When Do You Take a Puppy for the First Grooming?

Your puppy's first grooming experience should be positive.
Your puppy's first grooming experience should be positive. (Image: Jupiterimages/Brand X Pictures/Getty Images)

Your puppy will need grooming throughout his entire life. If he has a positive first experience being groomed, he won't resist future grooming sessions and may even enjoy them. Waiting too long to take him to the groomer, however, could lead to resistance and fear that will take a lot of effort to overcome.


The younger your puppy is when you first take him to a groomer, the more likely he is to be comfortable and accepting of the experience in the long run. To a young dog, the activity, noise, other dogs, water, blowers and clippers can be intimidating, not to mention being handled by a stranger. If he is exposed early, however, it will be less frightening and quickly become a regular and normal experience. Check with your groomer to find out the youngest age of puppy allowed in the shop. Some set age restrictions, while others set vaccination restrictions.


Early exposure to a grooming experience should be balanced with protecting your puppy against contagious illness. Most groomers recommend waiting until your puppy is fully vaccinated, or at least has received his second set of puppy shots before his first appointment. This is usually around four months of age, though your puppy may not need a full grooming treatment at this point.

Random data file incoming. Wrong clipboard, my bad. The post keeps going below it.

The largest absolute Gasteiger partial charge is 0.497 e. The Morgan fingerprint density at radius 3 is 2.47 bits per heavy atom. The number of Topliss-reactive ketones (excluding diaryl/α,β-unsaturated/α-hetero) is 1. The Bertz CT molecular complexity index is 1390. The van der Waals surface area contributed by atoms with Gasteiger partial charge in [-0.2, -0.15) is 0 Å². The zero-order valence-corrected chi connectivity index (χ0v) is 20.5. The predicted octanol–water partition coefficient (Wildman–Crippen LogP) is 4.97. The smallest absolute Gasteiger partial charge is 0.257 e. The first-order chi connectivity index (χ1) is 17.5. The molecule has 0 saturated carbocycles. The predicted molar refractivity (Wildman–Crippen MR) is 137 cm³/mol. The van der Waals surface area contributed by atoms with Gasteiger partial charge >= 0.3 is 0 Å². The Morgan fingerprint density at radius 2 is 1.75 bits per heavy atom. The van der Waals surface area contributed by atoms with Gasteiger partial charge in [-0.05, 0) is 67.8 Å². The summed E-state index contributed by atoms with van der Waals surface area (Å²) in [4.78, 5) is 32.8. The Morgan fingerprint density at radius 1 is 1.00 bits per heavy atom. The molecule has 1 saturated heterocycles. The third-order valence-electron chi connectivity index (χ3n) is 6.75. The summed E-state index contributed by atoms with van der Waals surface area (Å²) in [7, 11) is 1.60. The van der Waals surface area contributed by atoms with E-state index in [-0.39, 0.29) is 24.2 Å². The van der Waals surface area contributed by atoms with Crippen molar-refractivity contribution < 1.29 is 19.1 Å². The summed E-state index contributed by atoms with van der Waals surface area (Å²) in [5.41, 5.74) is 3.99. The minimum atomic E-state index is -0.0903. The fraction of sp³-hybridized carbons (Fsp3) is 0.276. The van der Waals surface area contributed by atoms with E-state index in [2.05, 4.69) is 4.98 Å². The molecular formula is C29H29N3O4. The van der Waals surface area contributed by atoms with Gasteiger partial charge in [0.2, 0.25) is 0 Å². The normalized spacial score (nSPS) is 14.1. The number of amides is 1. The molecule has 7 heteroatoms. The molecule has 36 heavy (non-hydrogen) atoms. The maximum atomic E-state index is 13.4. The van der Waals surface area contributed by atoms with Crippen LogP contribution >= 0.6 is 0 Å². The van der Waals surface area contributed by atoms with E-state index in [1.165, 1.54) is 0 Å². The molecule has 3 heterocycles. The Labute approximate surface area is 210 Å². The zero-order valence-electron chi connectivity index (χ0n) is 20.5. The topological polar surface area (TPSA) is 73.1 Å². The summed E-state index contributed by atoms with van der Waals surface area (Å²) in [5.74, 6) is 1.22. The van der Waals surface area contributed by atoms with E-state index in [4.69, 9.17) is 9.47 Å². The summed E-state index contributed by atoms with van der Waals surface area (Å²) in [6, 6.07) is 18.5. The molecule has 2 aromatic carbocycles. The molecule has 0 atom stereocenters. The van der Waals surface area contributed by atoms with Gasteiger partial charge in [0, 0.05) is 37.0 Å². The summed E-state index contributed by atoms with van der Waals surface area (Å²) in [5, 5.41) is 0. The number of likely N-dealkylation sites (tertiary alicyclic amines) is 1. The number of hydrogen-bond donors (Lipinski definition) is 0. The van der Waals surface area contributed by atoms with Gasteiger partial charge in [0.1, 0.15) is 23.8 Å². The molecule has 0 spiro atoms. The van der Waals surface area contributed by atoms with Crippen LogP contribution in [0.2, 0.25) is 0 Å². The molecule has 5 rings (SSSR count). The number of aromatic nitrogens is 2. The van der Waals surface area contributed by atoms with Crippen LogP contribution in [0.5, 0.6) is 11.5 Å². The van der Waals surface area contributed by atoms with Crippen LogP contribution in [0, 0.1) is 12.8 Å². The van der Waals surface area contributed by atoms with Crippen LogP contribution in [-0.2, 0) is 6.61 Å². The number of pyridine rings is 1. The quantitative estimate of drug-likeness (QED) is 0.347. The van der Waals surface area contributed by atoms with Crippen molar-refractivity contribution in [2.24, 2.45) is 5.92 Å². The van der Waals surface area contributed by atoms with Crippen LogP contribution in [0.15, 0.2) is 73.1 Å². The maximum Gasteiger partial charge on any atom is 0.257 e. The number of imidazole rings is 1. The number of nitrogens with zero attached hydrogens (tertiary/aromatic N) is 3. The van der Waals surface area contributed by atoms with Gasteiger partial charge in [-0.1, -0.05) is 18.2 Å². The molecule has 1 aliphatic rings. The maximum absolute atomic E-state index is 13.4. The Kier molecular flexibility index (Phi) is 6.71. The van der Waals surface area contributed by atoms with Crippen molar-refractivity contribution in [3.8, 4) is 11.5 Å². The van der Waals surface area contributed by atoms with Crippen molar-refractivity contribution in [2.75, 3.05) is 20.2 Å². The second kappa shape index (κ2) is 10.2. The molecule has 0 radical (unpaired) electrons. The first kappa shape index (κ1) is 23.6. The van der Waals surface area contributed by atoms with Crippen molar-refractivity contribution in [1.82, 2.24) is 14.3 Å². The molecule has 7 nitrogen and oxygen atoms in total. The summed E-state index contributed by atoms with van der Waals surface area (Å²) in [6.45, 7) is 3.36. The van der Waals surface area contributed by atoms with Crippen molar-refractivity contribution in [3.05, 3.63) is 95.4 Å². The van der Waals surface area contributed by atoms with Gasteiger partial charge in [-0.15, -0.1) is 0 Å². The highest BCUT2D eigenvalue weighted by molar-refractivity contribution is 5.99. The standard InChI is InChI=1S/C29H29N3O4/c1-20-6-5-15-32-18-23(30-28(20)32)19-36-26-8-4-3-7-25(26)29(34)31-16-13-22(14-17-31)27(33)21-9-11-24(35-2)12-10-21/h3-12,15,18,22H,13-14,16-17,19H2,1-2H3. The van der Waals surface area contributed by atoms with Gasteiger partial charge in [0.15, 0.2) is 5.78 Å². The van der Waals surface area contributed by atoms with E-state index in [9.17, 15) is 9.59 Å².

From the time you first bring your puppy home, start preparing him for regular grooming so that he accepts the process as normal. Brush him gently, pick up his feet and feel between his toes, wipe the inside of his ears with a soft cloth and brush his teeth on a regular basis. Praise him while performing these tasks, or offer him treats, and keep the sessions fun and positive.


Your puppy's first grooming session is not likely to include a full cut. Instead, it should be an abbreviated session that introduces him to the groomer, tools such as electric clippers and air dryer and the busy environment. The groomer will probably give him a gentle bath, clip his nails, brush his teeth, clean his ears and trim the hair on his face, feet and anal area. She may use the electric clippers, or just run them near him so he can get used to the noise and vibration. On subsequent trips, the groomer will do a little more, so that your puppy gradually gets used to each procedure.

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